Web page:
"I was surplus to requirements due to favours of new female admirers"
Birmingham MP Khalid Mahmood has been accused of unfairly dismissing his ex-lover and former aide Elaina Cohen.
She alleged that he “ghosted” her after she made serious allegations against a female colleague.
Mr Mahmood is also accused of failing to act on the allegations she submitted under whistleblowing regulations.
The Perry Barr MP denies the claims.
Meanwhile, Ms Cohen was accused of having a history of “making life difficult” for women working for Mr Mahmood.
In exchanges with the MP, she used the nickname ‘Catfish Khalid’ and regularly referred to him as a “womaniser”.
Ms Cohen also referred to his female employees as “harem”.
At an employment tribunal, it was heard that Ms Cohen and Mr Mahmood had an affair which ended in 2005.
She continued to work for him until she was sacked in 2020.
WhatsApp messages between the pair were exchanged in 2019 and 2020.
Ms Cohen claimed that she made criminal allegations against a female colleague because she wanted to protect constituents and the MP’s reputation, and to maintain standards.
She became frustrated when Khalid Mahmood appeared to ignore them.
Instead of acting on the claims, he isolated her and “threatened to sack her”.
Ms Cohen denied suggestions from Mr Mahmood’s barrister Tom Perry that her claims were rooted in jealousy.
She also claimed there had been prior attempts by Mr Mahmood to ‘sideline her’ since the end of her personal relationship with him, but said this was the first time he had said he was going to sack her.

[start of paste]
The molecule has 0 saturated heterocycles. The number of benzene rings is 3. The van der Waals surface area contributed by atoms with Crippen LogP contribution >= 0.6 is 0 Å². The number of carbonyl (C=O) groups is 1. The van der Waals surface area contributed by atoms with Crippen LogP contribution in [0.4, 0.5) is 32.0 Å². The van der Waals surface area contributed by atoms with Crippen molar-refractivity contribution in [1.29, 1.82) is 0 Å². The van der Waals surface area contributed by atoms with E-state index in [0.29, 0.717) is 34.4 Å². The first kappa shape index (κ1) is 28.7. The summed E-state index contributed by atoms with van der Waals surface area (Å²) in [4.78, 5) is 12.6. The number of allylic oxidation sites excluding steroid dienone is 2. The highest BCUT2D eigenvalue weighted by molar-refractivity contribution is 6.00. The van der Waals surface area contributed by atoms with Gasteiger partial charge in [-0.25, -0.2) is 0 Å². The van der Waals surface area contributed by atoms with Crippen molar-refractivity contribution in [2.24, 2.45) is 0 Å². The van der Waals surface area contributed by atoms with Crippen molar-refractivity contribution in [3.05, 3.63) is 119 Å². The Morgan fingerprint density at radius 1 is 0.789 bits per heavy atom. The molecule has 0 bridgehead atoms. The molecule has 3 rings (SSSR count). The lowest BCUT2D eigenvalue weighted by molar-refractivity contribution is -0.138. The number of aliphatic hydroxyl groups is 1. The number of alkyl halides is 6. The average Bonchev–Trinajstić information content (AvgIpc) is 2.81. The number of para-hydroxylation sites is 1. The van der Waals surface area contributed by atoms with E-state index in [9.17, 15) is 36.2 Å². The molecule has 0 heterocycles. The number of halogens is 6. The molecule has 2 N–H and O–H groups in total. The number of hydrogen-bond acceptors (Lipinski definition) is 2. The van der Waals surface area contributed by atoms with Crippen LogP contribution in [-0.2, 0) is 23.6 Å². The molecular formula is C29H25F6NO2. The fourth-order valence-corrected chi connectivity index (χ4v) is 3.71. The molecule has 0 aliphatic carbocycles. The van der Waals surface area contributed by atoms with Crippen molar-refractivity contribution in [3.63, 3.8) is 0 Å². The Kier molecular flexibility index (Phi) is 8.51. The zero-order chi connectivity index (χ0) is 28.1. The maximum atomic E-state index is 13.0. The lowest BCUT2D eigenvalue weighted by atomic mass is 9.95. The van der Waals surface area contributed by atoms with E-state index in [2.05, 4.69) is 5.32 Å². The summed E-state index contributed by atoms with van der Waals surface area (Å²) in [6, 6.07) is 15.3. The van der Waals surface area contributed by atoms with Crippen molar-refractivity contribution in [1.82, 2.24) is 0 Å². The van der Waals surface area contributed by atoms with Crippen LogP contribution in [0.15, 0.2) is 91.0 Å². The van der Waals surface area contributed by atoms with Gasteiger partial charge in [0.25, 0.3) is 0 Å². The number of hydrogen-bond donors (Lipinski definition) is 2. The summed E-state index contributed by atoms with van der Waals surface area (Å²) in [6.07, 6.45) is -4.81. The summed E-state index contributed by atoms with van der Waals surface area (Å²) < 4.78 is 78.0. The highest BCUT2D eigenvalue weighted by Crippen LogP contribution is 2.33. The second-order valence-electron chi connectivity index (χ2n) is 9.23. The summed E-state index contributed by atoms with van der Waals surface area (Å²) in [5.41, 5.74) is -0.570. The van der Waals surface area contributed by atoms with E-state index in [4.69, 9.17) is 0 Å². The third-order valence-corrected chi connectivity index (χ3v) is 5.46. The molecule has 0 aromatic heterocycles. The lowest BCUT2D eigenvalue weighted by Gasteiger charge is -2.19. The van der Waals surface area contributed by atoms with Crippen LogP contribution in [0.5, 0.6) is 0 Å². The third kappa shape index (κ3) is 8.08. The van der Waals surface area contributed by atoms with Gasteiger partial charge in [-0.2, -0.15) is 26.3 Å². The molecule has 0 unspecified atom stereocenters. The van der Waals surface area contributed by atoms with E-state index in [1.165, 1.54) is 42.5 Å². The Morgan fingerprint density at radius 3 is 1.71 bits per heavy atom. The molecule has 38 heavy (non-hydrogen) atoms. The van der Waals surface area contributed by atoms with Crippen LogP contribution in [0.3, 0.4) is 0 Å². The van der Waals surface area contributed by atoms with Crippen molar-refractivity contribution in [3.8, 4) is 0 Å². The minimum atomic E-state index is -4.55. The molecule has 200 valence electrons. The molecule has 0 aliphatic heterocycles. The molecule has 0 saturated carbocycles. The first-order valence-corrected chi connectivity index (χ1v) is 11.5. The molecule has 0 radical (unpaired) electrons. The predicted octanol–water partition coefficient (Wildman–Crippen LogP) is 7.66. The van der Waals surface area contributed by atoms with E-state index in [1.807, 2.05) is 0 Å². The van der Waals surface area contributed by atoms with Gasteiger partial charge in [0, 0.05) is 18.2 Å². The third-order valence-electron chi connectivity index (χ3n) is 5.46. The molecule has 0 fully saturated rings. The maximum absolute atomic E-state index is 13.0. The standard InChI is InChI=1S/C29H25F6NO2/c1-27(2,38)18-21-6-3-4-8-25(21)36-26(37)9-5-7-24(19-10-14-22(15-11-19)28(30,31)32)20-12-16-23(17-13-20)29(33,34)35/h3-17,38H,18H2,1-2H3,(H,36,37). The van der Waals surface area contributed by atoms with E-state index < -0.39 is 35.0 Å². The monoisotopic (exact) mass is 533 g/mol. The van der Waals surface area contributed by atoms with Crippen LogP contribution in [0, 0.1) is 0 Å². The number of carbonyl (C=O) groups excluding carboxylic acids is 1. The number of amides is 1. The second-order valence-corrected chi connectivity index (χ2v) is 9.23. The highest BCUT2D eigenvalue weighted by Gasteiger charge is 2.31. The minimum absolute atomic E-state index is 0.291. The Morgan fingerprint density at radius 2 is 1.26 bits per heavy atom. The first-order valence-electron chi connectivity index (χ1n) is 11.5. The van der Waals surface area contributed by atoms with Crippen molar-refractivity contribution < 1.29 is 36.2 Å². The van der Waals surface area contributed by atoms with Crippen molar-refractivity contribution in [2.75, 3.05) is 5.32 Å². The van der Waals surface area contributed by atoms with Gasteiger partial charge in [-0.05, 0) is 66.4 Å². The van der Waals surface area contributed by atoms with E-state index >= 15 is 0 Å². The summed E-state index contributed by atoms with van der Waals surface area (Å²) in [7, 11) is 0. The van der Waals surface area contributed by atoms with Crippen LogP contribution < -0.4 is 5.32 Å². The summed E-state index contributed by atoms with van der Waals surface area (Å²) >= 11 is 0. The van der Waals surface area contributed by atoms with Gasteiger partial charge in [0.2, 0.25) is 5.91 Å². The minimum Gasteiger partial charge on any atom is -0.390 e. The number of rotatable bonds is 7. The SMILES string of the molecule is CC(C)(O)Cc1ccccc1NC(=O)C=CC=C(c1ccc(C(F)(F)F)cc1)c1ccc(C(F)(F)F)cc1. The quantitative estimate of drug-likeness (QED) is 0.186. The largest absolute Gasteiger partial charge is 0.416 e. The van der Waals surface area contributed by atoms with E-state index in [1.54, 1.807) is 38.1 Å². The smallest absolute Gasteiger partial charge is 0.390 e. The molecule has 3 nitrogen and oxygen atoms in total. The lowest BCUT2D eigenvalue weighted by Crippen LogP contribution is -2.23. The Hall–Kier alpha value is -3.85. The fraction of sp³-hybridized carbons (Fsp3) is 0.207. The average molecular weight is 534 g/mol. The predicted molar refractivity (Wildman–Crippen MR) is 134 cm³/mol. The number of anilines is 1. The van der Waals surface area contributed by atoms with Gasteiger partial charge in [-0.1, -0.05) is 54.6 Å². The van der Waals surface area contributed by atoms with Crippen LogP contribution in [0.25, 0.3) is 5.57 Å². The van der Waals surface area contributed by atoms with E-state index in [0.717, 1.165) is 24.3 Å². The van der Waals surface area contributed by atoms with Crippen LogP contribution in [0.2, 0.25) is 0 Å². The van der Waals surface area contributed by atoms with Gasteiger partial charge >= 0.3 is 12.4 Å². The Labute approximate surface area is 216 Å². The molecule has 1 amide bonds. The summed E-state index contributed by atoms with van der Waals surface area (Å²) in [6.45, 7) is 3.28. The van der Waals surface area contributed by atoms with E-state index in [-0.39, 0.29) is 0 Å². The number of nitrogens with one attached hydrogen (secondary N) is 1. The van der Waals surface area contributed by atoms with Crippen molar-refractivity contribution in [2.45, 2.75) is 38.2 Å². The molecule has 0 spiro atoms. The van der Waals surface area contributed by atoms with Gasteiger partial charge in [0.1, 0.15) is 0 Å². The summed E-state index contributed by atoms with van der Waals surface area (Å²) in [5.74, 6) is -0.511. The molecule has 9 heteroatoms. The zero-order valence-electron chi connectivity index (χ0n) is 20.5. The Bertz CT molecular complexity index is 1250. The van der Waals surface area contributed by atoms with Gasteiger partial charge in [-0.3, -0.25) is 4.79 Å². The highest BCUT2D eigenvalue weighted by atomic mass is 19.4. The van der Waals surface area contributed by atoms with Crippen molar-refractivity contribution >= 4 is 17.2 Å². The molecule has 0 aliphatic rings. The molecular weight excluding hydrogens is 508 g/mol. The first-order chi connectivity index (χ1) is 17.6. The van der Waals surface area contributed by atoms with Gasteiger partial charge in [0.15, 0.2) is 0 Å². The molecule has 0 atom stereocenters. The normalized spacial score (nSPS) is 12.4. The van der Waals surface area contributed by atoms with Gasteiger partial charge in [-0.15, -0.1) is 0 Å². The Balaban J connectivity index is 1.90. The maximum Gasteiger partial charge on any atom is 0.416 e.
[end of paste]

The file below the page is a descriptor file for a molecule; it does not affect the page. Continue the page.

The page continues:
In one WhatsApp exchange on January 3, 2020, Ms Cohen messaged the MP:
“So sorry to remind you that I am a member of your staff. I have not heard from you in relation to Parliament since the election (in December 2019).
“If this continues I will just do my own thing, as I have since 2005 when you decided I was surplus to requirements due to favours of new female admirers and girlfriends.”
In a separate exchange, Ms Cohen was in contact with the charity, Westminster Foundation for Democracy (WFD).
She had raised a series of issues about one intern in particular who had worked with Mr Mahmood.
In return, WFD said they were concerned about whether Ms Cohen was unfairly making inappropriate inquiries of the female member of staff, who had in turn gone on to make a formal complaint of harassment against Ms Cohen.
The intern had also complained to the House of Commons personnel department, saying Ms Cohen had “stalked her online” and forced her to limit all her social media accounts.
Ms Cohen said she was unaware of the complaints, telling Mr Perry:
“Nobody ever mentioned it to me.”
Mr Perry alleged that Ms Cohen had a history of “making life difficult” for women working for Mr Mahmood “and you do that when you see them as a threat to your position, a rival for your job”, something she denied.
Another exchange in April 2020 saw Ms Cohen message Khalid Mahmood to say that she would “halt her complaint” if the female colleague she had complained about was to leave.
Other exchanges saw Ms Cohen refer to Mr Mahmood as spiteful, a womaniser and stupid.
Ms Cohen said some of the messages were “humorous banter” between the pair, stating that her intention was to ensure he upheld the standards in public life expected of an MP.
She told the court:
“His nickname was Catfish Khalid. It was funny but rather apt.”
“He wears it as a badge of honour, it is a nickname not an insult.”
Ms Cohen denied that she worked independently for Khalid Mahmood, and that she followed his instructions.
She added: “I would never do anything without seeking his permission. I kept him totally briefed.”
Ms Cohen said Mr Mahmood ignored her to the point of ghosting her.
She said: “He took no action on the protected disclosures. I was ignored.”
The hearing continues.